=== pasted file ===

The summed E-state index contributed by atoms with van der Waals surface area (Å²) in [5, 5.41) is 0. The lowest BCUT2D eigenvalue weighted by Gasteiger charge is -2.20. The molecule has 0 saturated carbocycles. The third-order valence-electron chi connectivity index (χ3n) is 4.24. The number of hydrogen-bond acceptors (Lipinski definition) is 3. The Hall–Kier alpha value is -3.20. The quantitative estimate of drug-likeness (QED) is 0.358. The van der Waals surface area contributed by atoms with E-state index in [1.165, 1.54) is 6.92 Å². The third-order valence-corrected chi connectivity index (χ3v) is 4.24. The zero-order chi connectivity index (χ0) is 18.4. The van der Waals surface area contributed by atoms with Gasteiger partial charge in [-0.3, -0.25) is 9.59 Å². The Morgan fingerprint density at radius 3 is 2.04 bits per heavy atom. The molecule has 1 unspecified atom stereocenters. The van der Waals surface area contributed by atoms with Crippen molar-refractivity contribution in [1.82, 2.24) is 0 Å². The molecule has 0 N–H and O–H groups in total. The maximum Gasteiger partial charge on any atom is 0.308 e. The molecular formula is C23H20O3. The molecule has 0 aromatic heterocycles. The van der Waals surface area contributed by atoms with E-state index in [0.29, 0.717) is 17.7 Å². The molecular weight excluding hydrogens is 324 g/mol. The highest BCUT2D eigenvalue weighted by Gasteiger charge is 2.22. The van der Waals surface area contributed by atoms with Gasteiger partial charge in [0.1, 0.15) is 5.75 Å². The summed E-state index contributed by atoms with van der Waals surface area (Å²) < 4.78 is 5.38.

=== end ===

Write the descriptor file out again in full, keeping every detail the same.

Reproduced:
The summed E-state index contributed by atoms with van der Waals surface area (Å²) in [5, 5.41) is 0. The lowest BCUT2D eigenvalue weighted by Gasteiger charge is -2.20. The molecule has 0 saturated carbocycles. The third-order valence-electron chi connectivity index (χ3n) is 4.24. The number of hydrogen-bond acceptors (Lipinski definition) is 3. The Hall–Kier alpha value is -3.20. The quantitative estimate of drug-likeness (QED) is 0.358. The van der Waals surface area contributed by atoms with E-state index in [1.165, 1.54) is 6.92 Å². The third-order valence-corrected chi connectivity index (χ3v) is 4.24. The zero-order chi connectivity index (χ0) is 18.4. The van der Waals surface area contributed by atoms with Gasteiger partial charge in [-0.3, -0.25) is 9.59 Å². The Morgan fingerprint density at radius 3 is 2.04 bits per heavy atom. The molecule has 1 unspecified atom stereocenters. The van der Waals surface area contributed by atoms with Crippen molar-refractivity contribution in [1.82, 2.24) is 0 Å². The molecule has 0 N–H and O–H groups in total. The maximum Gasteiger partial charge on any atom is 0.308 e. The molecular formula is C23H20O3. The molecule has 0 aromatic heterocycles. The van der Waals surface area contributed by atoms with E-state index in [0.29, 0.717) is 17.7 Å². The molecular weight excluding hydrogens is 324 g/mol. The highest BCUT2D eigenvalue weighted by Gasteiger charge is 2.22. The van der Waals surface area contributed by atoms with Gasteiger partial charge in [0.1, 0.15) is 5.75 Å². The summed E-state index contributed by atoms with van der Waals surface area (Å²) < 4.78 is 5.38.